Let’s face it: investing in auto companies has not been an easy endeavor for quite some time. Ford (NYSE:F) is no exception, as Ford stock is down over the last one-, three-, and five-years. In fact, Ford stock is up just 26% over the last ten years.
But it’s not just Ford that’s been struggling. General Motors (NYSE:GM) stock has had issues, while Daimler (OTCMKTS:DDAIF) has been under pressure, too. Toyota (NYSE:TM) stock has mostly tread water over the last five years, up just 14%.
Heck, even Tesla (NASDAQ:TSLA) is up just 1% over the last five years.
The auto space is not an easy — or quite frankly, an enticing — investment zone. There are times when buying auto stocks on weakness looks attractive, when Ford and GM’s dividend is too enticing to pass up. But aside from Ferrari (NYSE:RACE), this space remains plagued by lackluster results.
Valuing Ford Stock
Part of the problem is that too many investors do the bare minimum when they look at auto stocks. That is, they see the dividend yield of F stock, which stands at 6.75% and its price-earnings ratio of seven and think, “wow, what a good buy!”
That’s not the case, though.
Just because a stock has an attractive yield and a low P/E ratio, doesn’t mean it’s an automatic buy. There’s a reason Ford stock price hasn’t gone anywhere in a decade and is down 40% over the last five years.
Sure, Ford and GM are very profitable during economic upturns. But investors have not been willing to pay a premium — or even the market’s average multiple — sue to concerns that auto sales have nearly peaked. Interestingly, auto sales haven’t reached a definite peak, followed by the big decline everyone is worried about.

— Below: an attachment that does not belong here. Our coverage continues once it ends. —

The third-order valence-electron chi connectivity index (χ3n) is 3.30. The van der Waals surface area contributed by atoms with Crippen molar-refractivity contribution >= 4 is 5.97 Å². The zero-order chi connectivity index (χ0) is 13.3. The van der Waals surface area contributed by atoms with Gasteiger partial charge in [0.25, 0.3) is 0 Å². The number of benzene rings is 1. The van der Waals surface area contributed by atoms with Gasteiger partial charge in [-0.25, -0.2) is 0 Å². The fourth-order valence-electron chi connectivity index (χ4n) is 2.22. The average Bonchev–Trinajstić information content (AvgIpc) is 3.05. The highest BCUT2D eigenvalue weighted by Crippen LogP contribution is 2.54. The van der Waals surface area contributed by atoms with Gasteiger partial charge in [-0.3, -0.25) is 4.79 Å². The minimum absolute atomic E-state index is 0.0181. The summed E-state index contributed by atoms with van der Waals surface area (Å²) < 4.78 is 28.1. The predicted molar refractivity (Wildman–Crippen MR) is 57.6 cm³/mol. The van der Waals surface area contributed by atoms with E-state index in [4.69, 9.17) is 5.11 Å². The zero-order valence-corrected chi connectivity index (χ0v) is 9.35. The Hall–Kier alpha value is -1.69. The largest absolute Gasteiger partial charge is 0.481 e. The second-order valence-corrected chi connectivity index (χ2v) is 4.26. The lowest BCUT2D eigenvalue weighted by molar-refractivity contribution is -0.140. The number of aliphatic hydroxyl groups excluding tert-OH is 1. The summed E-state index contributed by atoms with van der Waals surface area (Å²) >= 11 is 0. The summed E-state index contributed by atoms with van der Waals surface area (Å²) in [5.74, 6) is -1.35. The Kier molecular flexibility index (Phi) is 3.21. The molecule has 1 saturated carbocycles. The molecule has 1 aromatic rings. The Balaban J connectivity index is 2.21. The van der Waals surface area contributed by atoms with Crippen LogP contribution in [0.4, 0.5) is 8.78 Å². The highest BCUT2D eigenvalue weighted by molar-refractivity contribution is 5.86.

Largely, auto sales have plateaued as GM, F and others continue to churn out profits, but show little in the way of growth. That’s emphasized by analysts’ estimates, which call, on average, for Ford’s sales to drop 2.2% this year and slightly less than 1% in 2020. On the earnings front, estimates call for a 1.5% decline this year before an 8.6% bounce in 2020.
This lack of growth doesn’t give investors any extra incentive to buy a great deal of Ford stock.
Adding to the problems facing Ford stock, Ford’s balance sheet looks bloated beyond belief. Ford Credit is responsible for the bulk of its debt. But worth mentioning is that Ford Credit is quite profitable.
However, my biggest issue with Ford stock at this point is the company’s margins. While its gross margins continue to trend higher (its trailing gross margins stand at 17.9%), its operating margins, now at 1.75%, continue to trend lower,. All it would take is one big expense or a few quarters of economic contraction for Ford’s profitability to be slammed.
Trading Ford Stock
It helps that Ford is going to focus on SUVs and trucks, given that they are more profitable than passenger vehicles. But automakers are slow-moving aircraft carriers, not zippy speedboats on an inland lake. Ford’s moves will take time to bear fruit, and, as indicated on the chart above, investors aren’t going to pay a premium for F stock in the meantime.
Following Ford’s post-earnings fall in July, F stock price has been spending most of its time rangebound between $9 on the downside and $9.60 on the upside. The 200-day moving average had been lifting the stock, while the 50-day moving average was acting as resistance.
On Tuesday, the 200-day moving average failed and on Wednesday, the selling of Ford stock accelerated. That puts the August low of $8.70 on watch. If F stock price closes below that mark and fails to reclaim it, further selling of Ford stock will probably occur.
The 61.8% retracement of Ford stock for the one-year range is at $8.08. If F stock price falls below that level, I would look for support between the 78.6% retracement at $8.08 and the $7.80 mark. If the shares fall below that, the 2019 lows near $7.20 are on the table.
While F stock price is about 16% away from hitting new lows, I think it can happen. The shares don’t have momentum at their back and if the stock markets come under pressure, Ford stock will probably also be hit.